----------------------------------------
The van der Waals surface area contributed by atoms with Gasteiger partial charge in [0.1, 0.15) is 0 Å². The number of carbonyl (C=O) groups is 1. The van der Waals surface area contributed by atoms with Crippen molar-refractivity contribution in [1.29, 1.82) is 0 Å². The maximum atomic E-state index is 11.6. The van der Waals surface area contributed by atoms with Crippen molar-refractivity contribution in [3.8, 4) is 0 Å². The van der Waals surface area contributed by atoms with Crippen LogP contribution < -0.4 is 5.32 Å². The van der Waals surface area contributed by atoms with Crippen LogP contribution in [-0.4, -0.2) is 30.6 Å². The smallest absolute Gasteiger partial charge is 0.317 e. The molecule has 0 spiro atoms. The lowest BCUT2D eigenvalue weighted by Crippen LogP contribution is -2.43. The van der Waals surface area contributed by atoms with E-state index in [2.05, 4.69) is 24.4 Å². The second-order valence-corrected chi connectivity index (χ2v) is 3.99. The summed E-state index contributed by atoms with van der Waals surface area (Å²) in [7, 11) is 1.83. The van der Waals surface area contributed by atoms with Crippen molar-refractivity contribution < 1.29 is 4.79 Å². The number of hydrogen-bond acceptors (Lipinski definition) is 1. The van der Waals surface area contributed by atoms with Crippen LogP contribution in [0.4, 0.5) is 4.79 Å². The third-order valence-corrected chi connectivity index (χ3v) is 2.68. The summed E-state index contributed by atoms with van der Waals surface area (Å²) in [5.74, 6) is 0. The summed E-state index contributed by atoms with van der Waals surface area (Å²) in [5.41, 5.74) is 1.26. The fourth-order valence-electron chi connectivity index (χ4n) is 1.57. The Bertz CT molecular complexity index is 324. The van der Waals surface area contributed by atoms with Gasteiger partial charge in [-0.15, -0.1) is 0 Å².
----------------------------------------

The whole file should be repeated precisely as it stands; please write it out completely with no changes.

The van der Waals surface area contributed by atoms with Gasteiger partial charge in [0.1, 0.15) is 0 Å². The number of carbonyl (C=O) groups is 1. The van der Waals surface area contributed by atoms with Crippen molar-refractivity contribution in [1.29, 1.82) is 0 Å². The maximum atomic E-state index is 11.6. The van der Waals surface area contributed by atoms with Crippen molar-refractivity contribution in [3.8, 4) is 0 Å². The van der Waals surface area contributed by atoms with Crippen LogP contribution < -0.4 is 5.32 Å². The van der Waals surface area contributed by atoms with Crippen LogP contribution in [-0.4, -0.2) is 30.6 Å². The smallest absolute Gasteiger partial charge is 0.317 e. The molecule has 0 spiro atoms. The lowest BCUT2D eigenvalue weighted by Crippen LogP contribution is -2.43. The van der Waals surface area contributed by atoms with E-state index in [2.05, 4.69) is 24.4 Å². The second-order valence-corrected chi connectivity index (χ2v) is 3.99. The summed E-state index contributed by atoms with van der Waals surface area (Å²) in [7, 11) is 1.83. The van der Waals surface area contributed by atoms with Crippen molar-refractivity contribution < 1.29 is 4.79 Å². The number of hydrogen-bond acceptors (Lipinski definition) is 1. The van der Waals surface area contributed by atoms with Crippen LogP contribution in [0.4, 0.5) is 4.79 Å². The third-order valence-corrected chi connectivity index (χ3v) is 2.68. The summed E-state index contributed by atoms with van der Waals surface area (Å²) in [5.74, 6) is 0. The summed E-state index contributed by atoms with van der Waals surface area (Å²) in [5.41, 5.74) is 1.26. The fourth-order valence-electron chi connectivity index (χ4n) is 1.57. The Bertz CT molecular complexity index is 324. The van der Waals surface area contributed by atoms with Gasteiger partial charge in [-0.15, -0.1) is 0 Å².